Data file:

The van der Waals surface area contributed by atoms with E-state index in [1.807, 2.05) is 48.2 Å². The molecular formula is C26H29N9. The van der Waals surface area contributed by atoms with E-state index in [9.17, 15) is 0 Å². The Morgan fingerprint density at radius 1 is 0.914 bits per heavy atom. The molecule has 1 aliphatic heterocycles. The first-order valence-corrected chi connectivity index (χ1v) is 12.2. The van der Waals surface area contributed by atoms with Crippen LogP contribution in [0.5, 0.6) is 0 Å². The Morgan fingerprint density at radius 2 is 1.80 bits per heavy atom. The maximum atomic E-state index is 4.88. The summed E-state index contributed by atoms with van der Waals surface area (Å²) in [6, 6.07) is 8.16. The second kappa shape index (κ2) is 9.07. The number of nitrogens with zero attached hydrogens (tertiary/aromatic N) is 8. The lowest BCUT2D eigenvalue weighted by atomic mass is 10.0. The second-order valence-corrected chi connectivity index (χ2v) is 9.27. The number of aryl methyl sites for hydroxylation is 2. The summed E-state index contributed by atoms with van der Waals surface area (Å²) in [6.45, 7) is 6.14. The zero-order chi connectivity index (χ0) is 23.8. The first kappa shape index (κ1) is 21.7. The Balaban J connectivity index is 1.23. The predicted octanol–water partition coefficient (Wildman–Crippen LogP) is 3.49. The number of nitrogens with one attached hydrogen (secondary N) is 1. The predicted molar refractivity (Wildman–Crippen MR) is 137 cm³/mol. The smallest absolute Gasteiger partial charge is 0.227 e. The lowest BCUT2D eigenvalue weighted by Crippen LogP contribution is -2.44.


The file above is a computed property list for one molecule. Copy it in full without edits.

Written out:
The van der Waals surface area contributed by atoms with E-state index in [1.807, 2.05) is 48.2 Å². The molecular formula is C26H29N9. The van der Waals surface area contributed by atoms with E-state index in [9.17, 15) is 0 Å². The Morgan fingerprint density at radius 1 is 0.914 bits per heavy atom. The molecule has 1 aliphatic heterocycles. The first-order valence-corrected chi connectivity index (χ1v) is 12.2. The van der Waals surface area contributed by atoms with Crippen LogP contribution in [0.5, 0.6) is 0 Å². The Morgan fingerprint density at radius 2 is 1.80 bits per heavy atom. The maximum atomic E-state index is 4.88. The summed E-state index contributed by atoms with van der Waals surface area (Å²) in [6, 6.07) is 8.16. The second kappa shape index (κ2) is 9.07. The number of nitrogens with zero attached hydrogens (tertiary/aromatic N) is 8. The lowest BCUT2D eigenvalue weighted by atomic mass is 10.0. The second-order valence-corrected chi connectivity index (χ2v) is 9.27. The number of aryl methyl sites for hydroxylation is 2. The summed E-state index contributed by atoms with van der Waals surface area (Å²) in [6.45, 7) is 6.14. The zero-order chi connectivity index (χ0) is 23.8. The first kappa shape index (κ1) is 21.7. The Balaban J connectivity index is 1.23. The predicted octanol–water partition coefficient (Wildman–Crippen LogP) is 3.49. The number of nitrogens with one attached hydrogen (secondary N) is 1. The predicted molar refractivity (Wildman–Crippen MR) is 137 cm³/mol. The smallest absolute Gasteiger partial charge is 0.227 e. The lowest BCUT2D eigenvalue weighted by Crippen LogP contribution is -2.44.